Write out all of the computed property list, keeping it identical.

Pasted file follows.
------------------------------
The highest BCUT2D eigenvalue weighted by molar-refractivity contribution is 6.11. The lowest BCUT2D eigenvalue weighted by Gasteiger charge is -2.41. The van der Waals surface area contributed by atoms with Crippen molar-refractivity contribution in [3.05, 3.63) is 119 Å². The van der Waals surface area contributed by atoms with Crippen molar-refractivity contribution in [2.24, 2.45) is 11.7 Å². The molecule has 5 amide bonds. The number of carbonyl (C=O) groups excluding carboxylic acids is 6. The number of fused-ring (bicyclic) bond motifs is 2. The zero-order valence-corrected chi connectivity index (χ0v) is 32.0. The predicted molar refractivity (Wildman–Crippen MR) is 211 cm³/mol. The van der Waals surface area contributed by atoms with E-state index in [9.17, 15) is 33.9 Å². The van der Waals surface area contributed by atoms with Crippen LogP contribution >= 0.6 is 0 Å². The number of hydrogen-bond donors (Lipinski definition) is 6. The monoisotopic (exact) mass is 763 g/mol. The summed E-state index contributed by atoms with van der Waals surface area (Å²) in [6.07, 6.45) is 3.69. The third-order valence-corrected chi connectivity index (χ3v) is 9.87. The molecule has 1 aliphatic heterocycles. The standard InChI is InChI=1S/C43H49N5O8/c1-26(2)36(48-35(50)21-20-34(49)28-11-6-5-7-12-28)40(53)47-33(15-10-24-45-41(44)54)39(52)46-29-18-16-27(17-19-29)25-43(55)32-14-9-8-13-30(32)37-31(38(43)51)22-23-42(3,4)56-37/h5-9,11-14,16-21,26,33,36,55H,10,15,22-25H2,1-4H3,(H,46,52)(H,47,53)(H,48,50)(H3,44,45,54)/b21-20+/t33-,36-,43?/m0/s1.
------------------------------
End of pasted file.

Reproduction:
The highest BCUT2D eigenvalue weighted by molar-refractivity contribution is 6.11. The lowest BCUT2D eigenvalue weighted by Gasteiger charge is -2.41. The van der Waals surface area contributed by atoms with Crippen molar-refractivity contribution in [3.05, 3.63) is 119 Å². The van der Waals surface area contributed by atoms with Crippen molar-refractivity contribution in [2.24, 2.45) is 11.7 Å². The molecule has 5 amide bonds. The number of carbonyl (C=O) groups excluding carboxylic acids is 6. The number of fused-ring (bicyclic) bond motifs is 2. The zero-order valence-corrected chi connectivity index (χ0v) is 32.0. The predicted molar refractivity (Wildman–Crippen MR) is 211 cm³/mol. The van der Waals surface area contributed by atoms with E-state index in [9.17, 15) is 33.9 Å². The van der Waals surface area contributed by atoms with Crippen LogP contribution >= 0.6 is 0 Å². The number of hydrogen-bond donors (Lipinski definition) is 6. The monoisotopic (exact) mass is 763 g/mol. The summed E-state index contributed by atoms with van der Waals surface area (Å²) in [6.07, 6.45) is 3.69. The third-order valence-corrected chi connectivity index (χ3v) is 9.87. The molecule has 1 aliphatic heterocycles. The standard InChI is InChI=1S/C43H49N5O8/c1-26(2)36(48-35(50)21-20-34(49)28-11-6-5-7-12-28)40(53)47-33(15-10-24-45-41(44)54)39(52)46-29-18-16-27(17-19-29)25-43(55)32-14-9-8-13-30(32)37-31(38(43)51)22-23-42(3,4)56-37/h5-9,11-14,16-21,26,33,36,55H,10,15,22-25H2,1-4H3,(H,46,52)(H,47,53)(H,48,50)(H3,44,45,54)/b21-20+/t33-,36-,43?/m0/s1.